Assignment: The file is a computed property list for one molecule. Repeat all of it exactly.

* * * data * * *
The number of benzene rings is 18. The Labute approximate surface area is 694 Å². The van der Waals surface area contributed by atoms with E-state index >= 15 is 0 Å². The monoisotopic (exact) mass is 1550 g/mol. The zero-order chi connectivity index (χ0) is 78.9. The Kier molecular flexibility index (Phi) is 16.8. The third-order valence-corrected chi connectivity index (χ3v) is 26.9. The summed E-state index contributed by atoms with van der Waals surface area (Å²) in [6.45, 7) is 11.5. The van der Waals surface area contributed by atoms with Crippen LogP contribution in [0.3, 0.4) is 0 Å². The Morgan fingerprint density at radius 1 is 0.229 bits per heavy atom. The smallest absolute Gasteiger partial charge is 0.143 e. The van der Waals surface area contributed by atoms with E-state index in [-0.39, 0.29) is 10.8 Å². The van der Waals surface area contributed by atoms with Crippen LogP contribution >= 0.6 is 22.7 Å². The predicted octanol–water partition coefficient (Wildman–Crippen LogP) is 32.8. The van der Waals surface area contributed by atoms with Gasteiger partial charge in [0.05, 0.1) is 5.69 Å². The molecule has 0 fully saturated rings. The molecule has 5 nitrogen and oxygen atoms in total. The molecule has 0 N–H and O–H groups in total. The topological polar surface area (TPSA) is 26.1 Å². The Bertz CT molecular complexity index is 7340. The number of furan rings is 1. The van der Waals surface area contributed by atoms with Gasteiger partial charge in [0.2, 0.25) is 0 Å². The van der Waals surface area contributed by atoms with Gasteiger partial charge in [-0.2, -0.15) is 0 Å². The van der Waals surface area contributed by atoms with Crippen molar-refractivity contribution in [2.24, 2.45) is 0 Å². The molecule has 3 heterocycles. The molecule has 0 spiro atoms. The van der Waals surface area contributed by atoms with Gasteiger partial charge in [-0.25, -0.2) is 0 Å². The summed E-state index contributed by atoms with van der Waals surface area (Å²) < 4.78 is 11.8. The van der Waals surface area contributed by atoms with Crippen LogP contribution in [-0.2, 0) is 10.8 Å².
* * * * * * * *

The number of benzene rings is 18. The Labute approximate surface area is 694 Å². The van der Waals surface area contributed by atoms with E-state index >= 15 is 0 Å². The monoisotopic (exact) mass is 1550 g/mol. The zero-order chi connectivity index (χ0) is 78.9. The Kier molecular flexibility index (Phi) is 16.8. The third-order valence-corrected chi connectivity index (χ3v) is 26.9. The summed E-state index contributed by atoms with van der Waals surface area (Å²) in [6.45, 7) is 11.5. The van der Waals surface area contributed by atoms with Crippen LogP contribution in [0.3, 0.4) is 0 Å². The Morgan fingerprint density at radius 1 is 0.229 bits per heavy atom. The smallest absolute Gasteiger partial charge is 0.143 e. The van der Waals surface area contributed by atoms with E-state index in [-0.39, 0.29) is 10.8 Å². The van der Waals surface area contributed by atoms with Crippen LogP contribution >= 0.6 is 22.7 Å². The predicted octanol–water partition coefficient (Wildman–Crippen LogP) is 32.8. The van der Waals surface area contributed by atoms with Gasteiger partial charge in [0.05, 0.1) is 5.69 Å². The molecule has 0 fully saturated rings. The molecule has 5 nitrogen and oxygen atoms in total. The molecule has 0 N–H and O–H groups in total. The topological polar surface area (TPSA) is 26.1 Å². The Bertz CT molecular complexity index is 7340. The number of furan rings is 1. The van der Waals surface area contributed by atoms with Gasteiger partial charge in [0.2, 0.25) is 0 Å². The van der Waals surface area contributed by atoms with Gasteiger partial charge in [-0.2, -0.15) is 0 Å². The van der Waals surface area contributed by atoms with Crippen molar-refractivity contribution in [2.24, 2.45) is 0 Å². The molecule has 3 heterocycles. The molecule has 0 spiro atoms. The van der Waals surface area contributed by atoms with Gasteiger partial charge in [-0.25, -0.2) is 0 Å². The summed E-state index contributed by atoms with van der Waals surface area (Å²) < 4.78 is 11.8. The van der Waals surface area contributed by atoms with Crippen LogP contribution in [-0.2, 0) is 10.8 Å².